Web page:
I remember the moment when I saw the first British tank coming into Bergen-Belsen. Soldiers were standing on top of it. They were looking around and they did not know where they were or what was happening. The camp was situated in a forest, very deep in the Lüneburger Heide, which is a large woodland area in northern Germany. Our liberators looked at us in shock.

For many of us, thin, weak, and dishevelled, we did not celebrate or smile at our liberation. Many of us were crying. We had already lost so much. Any joy or celebration came later. Liberation was beyond our imagination, and I suppose we simply could not believe what was happening. A day before, we did not think that we would survive or be alive for another day. We must not forget that at the moment of our liberation, at the same hour when British and Canadian forces occupied Bergen-Belsen, people continued to die. Death was all around us even after liberation.

The first personnel who came into the camp were medics. They did not know what they were facing and were not fully prepared. There was no medication. They gave us the wrong food. They were not equipped to do anything. At that point, I believe there were about sixty thousand men and women in the camp. At the same time, there were pits and ditches with thousands of people in mass graves. Our recovery came slowly, and many people did not make it.

After liberation, some of us were transferred over to the German military complex next to the camp. Bergen-Belsen was in such a terrible state that there was a danger of a typhus epidemic. The British decided to evacuate everybody as soon as possible – and burned down many barracks – because it was too dangerous.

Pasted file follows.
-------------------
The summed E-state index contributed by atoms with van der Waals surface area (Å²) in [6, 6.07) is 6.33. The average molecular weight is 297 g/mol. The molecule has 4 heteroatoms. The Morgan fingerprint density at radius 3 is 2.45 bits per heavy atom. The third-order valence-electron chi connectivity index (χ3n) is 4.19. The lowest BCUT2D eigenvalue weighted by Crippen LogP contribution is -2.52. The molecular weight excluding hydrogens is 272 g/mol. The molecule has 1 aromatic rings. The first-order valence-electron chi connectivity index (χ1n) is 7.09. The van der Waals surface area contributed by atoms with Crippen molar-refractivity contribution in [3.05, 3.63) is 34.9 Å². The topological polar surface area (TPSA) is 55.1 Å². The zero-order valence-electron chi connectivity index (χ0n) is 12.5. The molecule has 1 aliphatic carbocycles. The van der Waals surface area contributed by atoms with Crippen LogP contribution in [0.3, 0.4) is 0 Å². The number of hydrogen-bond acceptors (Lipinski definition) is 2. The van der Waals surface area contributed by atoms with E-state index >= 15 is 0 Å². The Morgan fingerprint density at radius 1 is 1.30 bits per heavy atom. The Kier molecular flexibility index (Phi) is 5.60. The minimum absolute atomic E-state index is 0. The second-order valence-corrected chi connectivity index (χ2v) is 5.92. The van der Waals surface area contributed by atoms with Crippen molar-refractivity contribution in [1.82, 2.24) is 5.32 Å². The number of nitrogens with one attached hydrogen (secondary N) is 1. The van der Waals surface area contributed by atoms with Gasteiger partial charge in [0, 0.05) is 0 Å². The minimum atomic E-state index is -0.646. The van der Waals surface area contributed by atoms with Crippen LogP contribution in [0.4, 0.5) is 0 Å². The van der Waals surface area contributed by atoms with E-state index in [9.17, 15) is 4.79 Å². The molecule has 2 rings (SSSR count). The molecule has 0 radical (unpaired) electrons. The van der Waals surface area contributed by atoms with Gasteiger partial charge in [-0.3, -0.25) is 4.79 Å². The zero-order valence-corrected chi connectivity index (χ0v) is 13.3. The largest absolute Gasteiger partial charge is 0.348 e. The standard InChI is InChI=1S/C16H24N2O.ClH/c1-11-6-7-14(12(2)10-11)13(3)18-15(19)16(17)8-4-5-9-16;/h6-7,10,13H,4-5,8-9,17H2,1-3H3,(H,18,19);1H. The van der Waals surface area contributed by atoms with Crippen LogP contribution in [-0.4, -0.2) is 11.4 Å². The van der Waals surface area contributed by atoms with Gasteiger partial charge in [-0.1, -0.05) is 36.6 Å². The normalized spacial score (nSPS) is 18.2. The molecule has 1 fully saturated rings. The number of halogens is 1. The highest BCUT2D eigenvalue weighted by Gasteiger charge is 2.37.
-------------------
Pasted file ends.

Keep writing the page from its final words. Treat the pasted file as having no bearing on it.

After the war I remained in the German military complex until the end of 1949. I stayed in the displaced persons camp where I had a job at the Jewish Agency, where we were mainly busy with educating and preparing people to go to Palestine, which after 1948 became the State of Israel. In 1950 I immigrated to Israel with my wife, whom I had met in Bergen-Belsen. After several years in Israel, I eventually immigrated to Canada and settled in Toronto with my wife and two children.

This book collects the accounts of Canadian liberators and relief personnel. While their hardships were nothing compared to our own, it is important to recognize the challenges they faced in helping us try to survive in the aftermath. These stories will help us remember the terrible crimes that were committed against the Jewish people and many other victims. Let us never allow such crimes to ever occur again.

Joseph Podemski, 1922-2021

Toronto, Ontario, Canada


Footnote

This is a research done by Clarence Simonsen. It was about a Spitfire pilot. This is Part Six of the research where Gordon McKenzie Hill recounts when he went to Bergen-Belsen.

 

The Making of a WWII RCAF Spitfire Pilot
P/O Gordon Hill J37340
Part Six

The move into Germany begins on 11 April 1945, when thirteen squadron Spitfires depart for B.100 Goch, Germany, [76 on map] where they will remain until 14 April.

The ground party moves out on 12 April, and follow the blue line on map. They cross the Rhine River at Wesel, [#57 on map] and proceed to B.108 at Rheine, Germany, where they spent the night.

Gordon was running the Orderly Room while Adjutant Howe was away, and requested to drive the squadron Jeep, so he could take photos of crossing the Rhine into Germany.